Original Story (7:17 a.m.): The Cannes Film Festival is one of the world’s most prestigious. Films that screen there are often instantly propelled to a level they might otherwise never reach.

Annie Silverstein is learning all about that first hand. She earned her Master of Fine Arts degree in UT's Radio-Television-Film Department in 2013. Her thesis film “Skunk” was one of 16 chosen from over 1,600 film school submissions.

Silverstein will find out today if “Skunk” will be picked as one of the top three.

Annie Silverstein stopped by KUT to talk about the journey of “Skunk.”

Vanessa Pulido

KUT News intern Lynn Romero is a graduate student at UT-Austin. She had a daughter at age 18, and was surprised by the invisibility of students like her on campus when she started school at UT several years later. She wondered how many other student parents there were – so she tried to find out.

Texas has one of the highest teen pregnancy rates in the United States. And those teens who have children before they finish high school are less likely to graduate high school, let alone make it to college. But what happens to those who do?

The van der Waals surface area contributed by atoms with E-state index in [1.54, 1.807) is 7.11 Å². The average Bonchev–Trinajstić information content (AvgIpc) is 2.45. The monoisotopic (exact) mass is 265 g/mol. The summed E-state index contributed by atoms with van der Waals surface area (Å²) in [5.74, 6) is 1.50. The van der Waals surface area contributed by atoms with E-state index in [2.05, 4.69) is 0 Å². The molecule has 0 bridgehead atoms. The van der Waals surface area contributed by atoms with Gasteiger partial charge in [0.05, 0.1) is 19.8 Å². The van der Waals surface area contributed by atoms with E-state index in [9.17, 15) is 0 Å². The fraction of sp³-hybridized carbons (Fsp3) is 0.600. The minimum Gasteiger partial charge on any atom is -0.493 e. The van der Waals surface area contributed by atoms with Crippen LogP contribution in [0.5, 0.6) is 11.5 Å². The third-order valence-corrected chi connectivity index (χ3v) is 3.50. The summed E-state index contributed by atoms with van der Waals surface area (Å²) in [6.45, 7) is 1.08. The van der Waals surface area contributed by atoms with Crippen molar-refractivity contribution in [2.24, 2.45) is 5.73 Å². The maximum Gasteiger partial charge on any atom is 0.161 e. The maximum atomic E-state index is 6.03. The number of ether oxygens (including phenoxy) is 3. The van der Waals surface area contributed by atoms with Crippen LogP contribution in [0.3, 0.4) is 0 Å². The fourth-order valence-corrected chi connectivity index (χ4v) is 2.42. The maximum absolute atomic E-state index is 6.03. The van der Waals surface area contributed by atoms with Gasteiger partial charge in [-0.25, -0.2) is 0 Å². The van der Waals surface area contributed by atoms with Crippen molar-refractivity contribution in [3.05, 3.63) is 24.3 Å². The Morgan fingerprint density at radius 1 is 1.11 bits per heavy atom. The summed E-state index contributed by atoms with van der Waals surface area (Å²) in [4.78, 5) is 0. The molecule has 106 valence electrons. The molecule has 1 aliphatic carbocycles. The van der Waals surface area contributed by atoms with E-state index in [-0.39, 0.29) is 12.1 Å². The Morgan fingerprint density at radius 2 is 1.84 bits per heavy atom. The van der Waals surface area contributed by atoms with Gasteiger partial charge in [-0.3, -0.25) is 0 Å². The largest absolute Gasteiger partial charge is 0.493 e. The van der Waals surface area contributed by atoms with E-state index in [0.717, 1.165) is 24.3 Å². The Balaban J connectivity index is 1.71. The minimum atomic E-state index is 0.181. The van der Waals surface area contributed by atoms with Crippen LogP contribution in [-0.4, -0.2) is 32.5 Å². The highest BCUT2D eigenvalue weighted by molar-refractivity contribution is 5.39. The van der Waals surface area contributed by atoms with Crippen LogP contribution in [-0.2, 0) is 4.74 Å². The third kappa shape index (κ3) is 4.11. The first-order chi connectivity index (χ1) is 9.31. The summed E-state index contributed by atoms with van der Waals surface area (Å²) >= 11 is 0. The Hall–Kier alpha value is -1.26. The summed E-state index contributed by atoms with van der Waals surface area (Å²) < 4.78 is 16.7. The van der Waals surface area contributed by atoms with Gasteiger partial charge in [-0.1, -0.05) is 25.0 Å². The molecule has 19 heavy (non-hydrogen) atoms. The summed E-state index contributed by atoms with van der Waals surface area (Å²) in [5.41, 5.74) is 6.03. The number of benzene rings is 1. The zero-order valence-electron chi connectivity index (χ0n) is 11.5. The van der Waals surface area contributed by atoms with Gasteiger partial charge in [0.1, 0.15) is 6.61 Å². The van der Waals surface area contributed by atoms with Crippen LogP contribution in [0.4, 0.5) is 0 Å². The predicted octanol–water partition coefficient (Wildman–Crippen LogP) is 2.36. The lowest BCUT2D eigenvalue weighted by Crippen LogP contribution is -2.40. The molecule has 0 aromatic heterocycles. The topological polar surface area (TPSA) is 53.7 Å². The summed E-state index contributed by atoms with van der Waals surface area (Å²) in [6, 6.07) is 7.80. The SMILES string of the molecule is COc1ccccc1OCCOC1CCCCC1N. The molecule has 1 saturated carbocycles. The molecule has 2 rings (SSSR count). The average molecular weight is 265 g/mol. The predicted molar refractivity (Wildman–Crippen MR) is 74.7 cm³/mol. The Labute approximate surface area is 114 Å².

According to the Institute for Women's Policy Research, nationally about 13 percent of all undergraduates at four year universities have kids. UT-Austin junior Vanessa Pulido is one of those students. Halfway through freshman year, she gave birth to her son, Isaiah. When she started school pregnant, she worried how people would react.

Update: Among the speakers at today's dedication: UT-Austin President Bill Powers, Dell Medical School Dean Dr. Clay Johnston, and State Sen. Kirk Watson, who helped lead the push for the medical school.

“Make no mistake. Today isn’t just about three new buildings on our skyline," Sen. Watson said. "Our community will be different – healthier and stronger – thanks to this project we’re launching today."

Johnston said that the school's launch offers the chance to design everything from the ground up.

"We have a responsibility to take advantage of our newness, to test out different ways of doing things that could become models for the rest of the country."

Rodolfo Gonzalez, American-Statesman

Reports over the past week suggest that the screws are tightening on one of the biggest critics of William Powers, Jr., President of the University of Texas at Austin.

University Regent Wallace Hall likely committed impeachable offenses, according to a 176-page report prepared for legislators looking into Hall's campaign to oust Powers. Among the charges: that Hall leaked confidential student information in apparent violation of state and federal law, that he attempted to coerce UT administrators to alter testimony to investigators, and that he abused his position as regent.